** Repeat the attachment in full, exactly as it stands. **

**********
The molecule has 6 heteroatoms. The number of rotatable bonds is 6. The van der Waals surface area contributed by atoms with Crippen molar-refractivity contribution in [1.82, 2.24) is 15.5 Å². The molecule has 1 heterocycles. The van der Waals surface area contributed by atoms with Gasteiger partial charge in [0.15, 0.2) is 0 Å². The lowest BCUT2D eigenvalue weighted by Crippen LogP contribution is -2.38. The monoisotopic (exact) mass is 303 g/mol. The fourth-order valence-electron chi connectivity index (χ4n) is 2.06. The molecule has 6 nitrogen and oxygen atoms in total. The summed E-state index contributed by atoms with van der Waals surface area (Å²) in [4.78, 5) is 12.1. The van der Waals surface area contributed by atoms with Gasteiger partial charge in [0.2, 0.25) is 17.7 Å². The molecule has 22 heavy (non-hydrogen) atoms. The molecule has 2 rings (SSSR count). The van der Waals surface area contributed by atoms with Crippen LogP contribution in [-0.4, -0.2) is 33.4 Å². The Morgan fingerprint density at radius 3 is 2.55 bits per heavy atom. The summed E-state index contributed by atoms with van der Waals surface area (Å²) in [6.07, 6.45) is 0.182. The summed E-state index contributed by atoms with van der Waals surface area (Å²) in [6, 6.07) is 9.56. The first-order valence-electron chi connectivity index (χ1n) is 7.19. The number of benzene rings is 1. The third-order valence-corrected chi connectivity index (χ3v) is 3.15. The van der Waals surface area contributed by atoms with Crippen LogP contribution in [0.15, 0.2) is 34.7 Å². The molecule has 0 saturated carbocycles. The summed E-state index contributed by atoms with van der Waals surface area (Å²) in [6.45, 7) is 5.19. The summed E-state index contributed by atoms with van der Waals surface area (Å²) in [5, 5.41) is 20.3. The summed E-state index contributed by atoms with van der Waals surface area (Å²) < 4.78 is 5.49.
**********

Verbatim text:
The molecule has 6 heteroatoms. The number of rotatable bonds is 6. The van der Waals surface area contributed by atoms with Crippen molar-refractivity contribution in [1.82, 2.24) is 15.5 Å². The molecule has 1 heterocycles. The van der Waals surface area contributed by atoms with Gasteiger partial charge in [0.15, 0.2) is 0 Å². The lowest BCUT2D eigenvalue weighted by Crippen LogP contribution is -2.38. The monoisotopic (exact) mass is 303 g/mol. The fourth-order valence-electron chi connectivity index (χ4n) is 2.06. The molecule has 6 nitrogen and oxygen atoms in total. The summed E-state index contributed by atoms with van der Waals surface area (Å²) in [4.78, 5) is 12.1. The van der Waals surface area contributed by atoms with Gasteiger partial charge in [0.2, 0.25) is 17.7 Å². The molecule has 22 heavy (non-hydrogen) atoms. The molecule has 2 rings (SSSR count). The van der Waals surface area contributed by atoms with Crippen LogP contribution in [-0.4, -0.2) is 33.4 Å². The Morgan fingerprint density at radius 3 is 2.55 bits per heavy atom. The summed E-state index contributed by atoms with van der Waals surface area (Å²) in [6.07, 6.45) is 0.182. The summed E-state index contributed by atoms with van der Waals surface area (Å²) in [6, 6.07) is 9.56. The first-order valence-electron chi connectivity index (χ1n) is 7.19. The number of benzene rings is 1. The third-order valence-corrected chi connectivity index (χ3v) is 3.15. The van der Waals surface area contributed by atoms with Crippen LogP contribution in [0.15, 0.2) is 34.7 Å². The molecule has 0 saturated carbocycles. The summed E-state index contributed by atoms with van der Waals surface area (Å²) in [6.45, 7) is 5.19. The summed E-state index contributed by atoms with van der Waals surface area (Å²) in [5, 5.41) is 20.3. The summed E-state index contributed by atoms with van der Waals surface area (Å²) < 4.78 is 5.49.